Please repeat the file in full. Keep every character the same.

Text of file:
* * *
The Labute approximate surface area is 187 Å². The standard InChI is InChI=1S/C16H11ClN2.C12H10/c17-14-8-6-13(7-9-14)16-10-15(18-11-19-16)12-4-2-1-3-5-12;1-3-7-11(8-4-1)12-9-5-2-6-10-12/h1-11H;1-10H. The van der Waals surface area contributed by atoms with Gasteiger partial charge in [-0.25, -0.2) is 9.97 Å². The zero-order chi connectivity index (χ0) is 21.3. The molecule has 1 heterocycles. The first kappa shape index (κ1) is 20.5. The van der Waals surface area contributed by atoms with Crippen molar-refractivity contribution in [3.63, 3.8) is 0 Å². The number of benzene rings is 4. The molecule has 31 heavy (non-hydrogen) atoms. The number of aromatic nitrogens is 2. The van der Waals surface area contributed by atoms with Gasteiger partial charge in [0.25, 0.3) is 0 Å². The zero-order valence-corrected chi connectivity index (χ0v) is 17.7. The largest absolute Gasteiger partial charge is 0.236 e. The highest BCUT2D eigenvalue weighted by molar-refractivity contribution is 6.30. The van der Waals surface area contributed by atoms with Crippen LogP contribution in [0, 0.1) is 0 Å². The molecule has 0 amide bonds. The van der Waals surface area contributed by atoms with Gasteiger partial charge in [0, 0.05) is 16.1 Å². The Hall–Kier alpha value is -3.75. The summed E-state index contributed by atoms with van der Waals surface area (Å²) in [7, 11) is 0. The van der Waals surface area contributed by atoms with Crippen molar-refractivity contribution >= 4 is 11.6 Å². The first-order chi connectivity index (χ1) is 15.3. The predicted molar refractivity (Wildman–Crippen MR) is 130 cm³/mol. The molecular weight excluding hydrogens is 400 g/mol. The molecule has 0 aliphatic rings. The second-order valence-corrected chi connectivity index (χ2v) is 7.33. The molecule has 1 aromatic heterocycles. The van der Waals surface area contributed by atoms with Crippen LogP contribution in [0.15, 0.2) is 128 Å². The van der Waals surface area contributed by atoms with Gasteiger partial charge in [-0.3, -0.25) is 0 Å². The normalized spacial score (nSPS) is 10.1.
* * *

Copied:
The Labute approximate surface area is 187 Å². The standard InChI is InChI=1S/C16H11ClN2.C12H10/c17-14-8-6-13(7-9-14)16-10-15(18-11-19-16)12-4-2-1-3-5-12;1-3-7-11(8-4-1)12-9-5-2-6-10-12/h1-11H;1-10H. The van der Waals surface area contributed by atoms with Gasteiger partial charge in [-0.25, -0.2) is 9.97 Å². The zero-order chi connectivity index (χ0) is 21.3. The molecule has 1 heterocycles. The first kappa shape index (κ1) is 20.5. The van der Waals surface area contributed by atoms with Crippen molar-refractivity contribution in [3.63, 3.8) is 0 Å². The number of benzene rings is 4. The molecule has 31 heavy (non-hydrogen) atoms. The number of aromatic nitrogens is 2. The van der Waals surface area contributed by atoms with Gasteiger partial charge in [0.25, 0.3) is 0 Å². The zero-order valence-corrected chi connectivity index (χ0v) is 17.7. The largest absolute Gasteiger partial charge is 0.236 e. The highest BCUT2D eigenvalue weighted by molar-refractivity contribution is 6.30. The van der Waals surface area contributed by atoms with Crippen LogP contribution in [0, 0.1) is 0 Å². The molecule has 0 amide bonds. The van der Waals surface area contributed by atoms with Gasteiger partial charge in [0, 0.05) is 16.1 Å². The Hall–Kier alpha value is -3.75. The summed E-state index contributed by atoms with van der Waals surface area (Å²) in [7, 11) is 0. The van der Waals surface area contributed by atoms with Crippen molar-refractivity contribution >= 4 is 11.6 Å². The first-order chi connectivity index (χ1) is 15.3. The predicted molar refractivity (Wildman–Crippen MR) is 130 cm³/mol. The molecular weight excluding hydrogens is 400 g/mol. The molecule has 0 aliphatic rings. The second-order valence-corrected chi connectivity index (χ2v) is 7.33. The molecule has 1 aromatic heterocycles. The van der Waals surface area contributed by atoms with Crippen LogP contribution in [0.15, 0.2) is 128 Å². The van der Waals surface area contributed by atoms with Gasteiger partial charge in [-0.3, -0.25) is 0 Å². The normalized spacial score (nSPS) is 10.1.